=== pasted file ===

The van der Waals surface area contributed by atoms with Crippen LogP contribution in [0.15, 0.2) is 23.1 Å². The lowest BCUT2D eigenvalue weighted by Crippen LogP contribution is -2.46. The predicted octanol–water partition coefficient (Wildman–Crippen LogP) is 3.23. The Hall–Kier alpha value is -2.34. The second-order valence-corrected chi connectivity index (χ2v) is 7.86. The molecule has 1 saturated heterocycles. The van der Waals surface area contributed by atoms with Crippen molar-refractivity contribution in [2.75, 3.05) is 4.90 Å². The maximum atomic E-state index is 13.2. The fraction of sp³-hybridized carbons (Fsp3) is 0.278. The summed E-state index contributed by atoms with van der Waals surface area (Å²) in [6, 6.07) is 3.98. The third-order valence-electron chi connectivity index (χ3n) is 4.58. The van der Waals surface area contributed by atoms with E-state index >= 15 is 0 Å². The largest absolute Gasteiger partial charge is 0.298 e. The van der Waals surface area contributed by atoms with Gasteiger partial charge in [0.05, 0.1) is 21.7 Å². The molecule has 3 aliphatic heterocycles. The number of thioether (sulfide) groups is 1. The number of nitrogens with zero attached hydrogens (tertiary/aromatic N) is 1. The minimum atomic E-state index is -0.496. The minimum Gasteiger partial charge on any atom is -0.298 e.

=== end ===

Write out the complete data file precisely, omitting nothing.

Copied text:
The van der Waals surface area contributed by atoms with Crippen LogP contribution in [0.15, 0.2) is 23.1 Å². The lowest BCUT2D eigenvalue weighted by Crippen LogP contribution is -2.46. The predicted octanol–water partition coefficient (Wildman–Crippen LogP) is 3.23. The Hall–Kier alpha value is -2.34. The second-order valence-corrected chi connectivity index (χ2v) is 7.86. The molecule has 1 saturated heterocycles. The van der Waals surface area contributed by atoms with Crippen molar-refractivity contribution in [2.75, 3.05) is 4.90 Å². The maximum atomic E-state index is 13.2. The fraction of sp³-hybridized carbons (Fsp3) is 0.278. The summed E-state index contributed by atoms with van der Waals surface area (Å²) in [6, 6.07) is 3.98. The third-order valence-electron chi connectivity index (χ3n) is 4.58. The van der Waals surface area contributed by atoms with E-state index >= 15 is 0 Å². The largest absolute Gasteiger partial charge is 0.298 e. The van der Waals surface area contributed by atoms with Gasteiger partial charge in [0.05, 0.1) is 21.7 Å². The molecule has 3 aliphatic heterocycles. The number of thioether (sulfide) groups is 1. The number of nitrogens with zero attached hydrogens (tertiary/aromatic N) is 1. The minimum atomic E-state index is -0.496. The minimum Gasteiger partial charge on any atom is -0.298 e.